Building Charles Babbage’s computer

Building Charles Babbage’s computer

Researchers are trying to build the Babbage Analytical Engine,a room-size machine designed by Charles Babbage in the 1830s that uses primitive punch card


Researchers in Britain are about to embark on a 10-year,multimillion-dollar project to build a computer—but their goal is neither dazzling analytical power nor lightning speed.

Indeed,if they succeed,their machine will have only a tiny fraction of the computing power of today’s microprocessors. It will rely not on software and silicon but on metal gears and a primitive version of the quaint old IBM punch card.

What it may do,though,is answer a question that has tantalised historians for decades: Did an eccentric mathematician named Charles Babbage conceive of the first programmable computer in the 1830s,a hundred years before the idea was put forth in its modern form by Alan Turing?


The machine on the drawing boards at the Science Museum in London is the Babbage Analytical Engine,a room-size mechanical behemoth that its inventor envisioned but never built.

The effort—led by John Graham-Cumming,a programmer,and Doron Swade,a former curator at the museum—has already digitised Babbage’s surviving blueprints for the Analytical Engine. But the challenges of building it are daunting.

The Analytical Engine was a work in progress,as Babbage continually refined his thinking in a series of blueprints. Thus,the hope is to “crowd-source” the analysis of what should be built; plans will be posted online next year,and the public will be invited to offer suggestions.

“There is no single set of plans that design a single machine.” said Tim Robinson,a docent at the Computer History Museum in Mountain View,Calif. “It was constantly in a state of flux.”

The project is significant in part because there has been a heated debate over whether—given time and resources—Babbage would have been able to build the machine he foresaw.

The idea was proposed last year by Graham-Cumming,who suggested a three-step project in which a decision would first be made on which blueprint to focus on,then a three-dimensional computer simulation would be created,and finally the machine would be built. “I hope that future generations of scientists will stand before the completed Analytical Engine,think of Babbage and be inspired to work on their own 100-year leaps,” he wrote.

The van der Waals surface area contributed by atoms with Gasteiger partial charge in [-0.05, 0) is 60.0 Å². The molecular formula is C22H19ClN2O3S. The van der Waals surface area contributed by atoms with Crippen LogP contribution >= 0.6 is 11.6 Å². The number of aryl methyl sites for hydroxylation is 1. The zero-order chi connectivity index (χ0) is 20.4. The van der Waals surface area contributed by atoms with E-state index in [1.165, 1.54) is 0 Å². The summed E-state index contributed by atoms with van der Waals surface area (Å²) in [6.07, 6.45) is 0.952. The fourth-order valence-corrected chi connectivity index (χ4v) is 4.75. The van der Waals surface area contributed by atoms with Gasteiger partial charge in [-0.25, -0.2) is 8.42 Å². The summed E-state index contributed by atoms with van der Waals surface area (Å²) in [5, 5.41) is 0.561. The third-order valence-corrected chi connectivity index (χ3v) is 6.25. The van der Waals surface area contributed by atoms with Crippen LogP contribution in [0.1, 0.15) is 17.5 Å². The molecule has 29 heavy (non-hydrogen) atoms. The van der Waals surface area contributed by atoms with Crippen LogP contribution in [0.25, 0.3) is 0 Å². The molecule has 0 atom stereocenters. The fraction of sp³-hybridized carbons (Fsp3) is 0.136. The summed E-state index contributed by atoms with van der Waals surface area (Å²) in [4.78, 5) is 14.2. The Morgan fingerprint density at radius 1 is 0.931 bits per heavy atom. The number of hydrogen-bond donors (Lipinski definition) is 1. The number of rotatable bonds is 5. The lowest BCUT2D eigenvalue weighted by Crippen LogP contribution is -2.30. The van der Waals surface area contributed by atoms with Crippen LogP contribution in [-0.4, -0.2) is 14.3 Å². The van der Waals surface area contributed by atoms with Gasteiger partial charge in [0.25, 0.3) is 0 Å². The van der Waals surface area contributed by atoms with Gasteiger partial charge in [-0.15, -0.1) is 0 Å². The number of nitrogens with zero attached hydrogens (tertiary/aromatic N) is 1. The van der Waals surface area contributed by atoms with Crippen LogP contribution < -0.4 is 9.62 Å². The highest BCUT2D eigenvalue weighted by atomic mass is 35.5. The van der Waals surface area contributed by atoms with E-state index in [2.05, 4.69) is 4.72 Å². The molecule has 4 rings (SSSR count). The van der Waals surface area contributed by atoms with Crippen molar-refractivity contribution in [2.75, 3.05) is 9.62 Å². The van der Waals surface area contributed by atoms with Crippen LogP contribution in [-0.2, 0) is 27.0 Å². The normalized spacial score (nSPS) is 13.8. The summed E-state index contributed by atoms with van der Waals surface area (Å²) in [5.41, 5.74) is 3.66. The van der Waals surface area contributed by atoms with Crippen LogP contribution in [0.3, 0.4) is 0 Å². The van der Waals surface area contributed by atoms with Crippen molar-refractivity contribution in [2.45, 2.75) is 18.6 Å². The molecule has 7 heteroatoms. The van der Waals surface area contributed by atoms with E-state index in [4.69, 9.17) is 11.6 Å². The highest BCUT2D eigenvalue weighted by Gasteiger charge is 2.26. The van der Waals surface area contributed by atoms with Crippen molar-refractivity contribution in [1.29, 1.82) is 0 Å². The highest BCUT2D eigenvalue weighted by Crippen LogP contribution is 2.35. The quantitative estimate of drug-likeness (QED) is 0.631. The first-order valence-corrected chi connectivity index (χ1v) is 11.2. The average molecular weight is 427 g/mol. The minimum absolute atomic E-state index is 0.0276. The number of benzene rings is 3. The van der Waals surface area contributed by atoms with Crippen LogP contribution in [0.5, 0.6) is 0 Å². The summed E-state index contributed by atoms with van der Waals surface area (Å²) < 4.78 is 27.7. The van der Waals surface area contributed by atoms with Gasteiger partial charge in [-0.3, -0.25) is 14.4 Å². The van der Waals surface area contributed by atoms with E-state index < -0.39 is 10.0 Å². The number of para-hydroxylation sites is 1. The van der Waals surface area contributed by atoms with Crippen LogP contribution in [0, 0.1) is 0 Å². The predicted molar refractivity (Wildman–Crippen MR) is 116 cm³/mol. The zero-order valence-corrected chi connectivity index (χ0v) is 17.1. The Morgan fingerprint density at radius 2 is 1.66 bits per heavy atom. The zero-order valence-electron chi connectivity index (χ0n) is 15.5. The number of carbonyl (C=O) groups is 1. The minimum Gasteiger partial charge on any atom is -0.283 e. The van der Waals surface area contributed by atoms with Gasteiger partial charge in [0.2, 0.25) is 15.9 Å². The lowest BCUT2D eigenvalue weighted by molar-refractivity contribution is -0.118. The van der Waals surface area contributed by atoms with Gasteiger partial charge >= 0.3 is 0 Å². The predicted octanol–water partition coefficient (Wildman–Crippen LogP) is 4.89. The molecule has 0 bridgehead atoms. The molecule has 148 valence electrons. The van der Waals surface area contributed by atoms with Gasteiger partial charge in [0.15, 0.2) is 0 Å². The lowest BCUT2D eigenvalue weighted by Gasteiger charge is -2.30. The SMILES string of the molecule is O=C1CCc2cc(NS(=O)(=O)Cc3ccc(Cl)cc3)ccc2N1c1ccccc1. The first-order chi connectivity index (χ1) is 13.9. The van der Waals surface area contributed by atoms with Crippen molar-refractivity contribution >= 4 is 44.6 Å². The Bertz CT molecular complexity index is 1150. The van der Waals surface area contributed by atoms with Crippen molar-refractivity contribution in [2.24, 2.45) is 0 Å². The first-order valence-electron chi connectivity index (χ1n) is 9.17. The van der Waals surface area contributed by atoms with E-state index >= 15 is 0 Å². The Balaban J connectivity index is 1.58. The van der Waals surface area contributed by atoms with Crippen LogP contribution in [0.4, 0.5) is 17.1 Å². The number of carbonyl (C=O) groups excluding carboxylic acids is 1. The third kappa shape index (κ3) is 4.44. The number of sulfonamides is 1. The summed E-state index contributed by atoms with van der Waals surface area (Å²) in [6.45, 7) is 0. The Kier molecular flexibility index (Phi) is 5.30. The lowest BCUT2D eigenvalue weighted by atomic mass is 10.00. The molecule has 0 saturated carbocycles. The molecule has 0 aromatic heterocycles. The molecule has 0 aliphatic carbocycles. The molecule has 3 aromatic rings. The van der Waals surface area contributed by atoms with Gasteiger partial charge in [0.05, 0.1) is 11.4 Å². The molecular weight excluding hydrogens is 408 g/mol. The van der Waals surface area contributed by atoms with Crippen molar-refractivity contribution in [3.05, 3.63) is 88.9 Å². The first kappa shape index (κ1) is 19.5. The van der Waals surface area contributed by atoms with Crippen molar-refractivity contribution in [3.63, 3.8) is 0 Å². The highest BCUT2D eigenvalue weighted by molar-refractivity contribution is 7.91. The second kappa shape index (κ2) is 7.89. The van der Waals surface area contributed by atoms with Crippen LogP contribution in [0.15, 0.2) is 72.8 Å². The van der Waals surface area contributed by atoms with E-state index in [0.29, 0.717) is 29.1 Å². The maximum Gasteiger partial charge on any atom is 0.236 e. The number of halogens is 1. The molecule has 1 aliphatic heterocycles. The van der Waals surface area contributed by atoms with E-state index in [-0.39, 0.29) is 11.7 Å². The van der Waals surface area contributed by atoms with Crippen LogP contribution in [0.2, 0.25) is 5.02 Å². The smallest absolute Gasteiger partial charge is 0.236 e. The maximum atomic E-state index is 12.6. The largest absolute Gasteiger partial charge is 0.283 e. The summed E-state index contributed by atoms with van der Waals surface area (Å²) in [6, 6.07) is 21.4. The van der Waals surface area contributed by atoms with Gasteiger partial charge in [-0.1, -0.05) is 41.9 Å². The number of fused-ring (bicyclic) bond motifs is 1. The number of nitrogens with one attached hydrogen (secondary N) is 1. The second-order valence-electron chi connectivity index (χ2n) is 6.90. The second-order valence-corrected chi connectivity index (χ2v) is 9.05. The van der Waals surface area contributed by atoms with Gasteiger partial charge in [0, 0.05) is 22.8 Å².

Babbage,who lived from 1791 to 1871,is rightfully known as the “father of computing.” But it would be left to a fellow scientist,Augusta Ada King,Countess of Lovelace,to fully appreciate that his inventions were more than just tools for automatically tabulating logarithms and trigonometric functions.

Lovelace—daughter of the poet Lord Byron—recognised that the Analytical Engine could be a more generalized media machine,capable of making music and manipulating symbols. And 113 years before John McCarthy coined the term “artificial intelligence,” she considered—and then rejected—the notion that computers might exhibit creativity or even thought.

While Babbage was driven by the desire to automate tabular data for military and related applications,Lovelace wrote a lengthy commentary on the design that would prove deeply influential when it was rediscovered in the middle of the 20th century.

Lovelace is known as the first programmer,because she designed a program for the unbuilt machine. The algorithm appears in a series of notes written by Lovelace after a friend of Babbage asked her to translate an Italian professor’s write-up of a lecture Babbage had given at the University of Turin.

The Lovelace notes are remarkable both for her algorithm for calculating the sequence known as Bernoulli numbers and for what would become known as the “Lovelace objection.” In passing,she commented that the Babbage computer would not originate anything,but rather could do only what it had been instructed. The implication was that machines would not be creative,and thus not intelligent.

The consensus of computer historians is that while Babbage was clearly the first to conceive of the flexible machine that foreshadowed the modern computer,his work was forgotten and was then conceptually recreated by Turing a century later.

In 1936,Turing reformulated and advanced ideas first put forward by Kurt Gödel in 1931,positing the existence of what would be called “Turing machines”—an abstract computing device that was intended as an aid to exploring the limitations of what could be computed—and demonstrating that such devices could in principle perform any mathematical computation that was represented as an algorithm.


“The pioneers of electronic computing reinvented the fundamental principles largely in ignorance of the details of Babbage’s work,” said Dr Swade,the former museum curator. “They knew of him,there was a continuity of influence,but his drawings were not the DNA of modern computing.”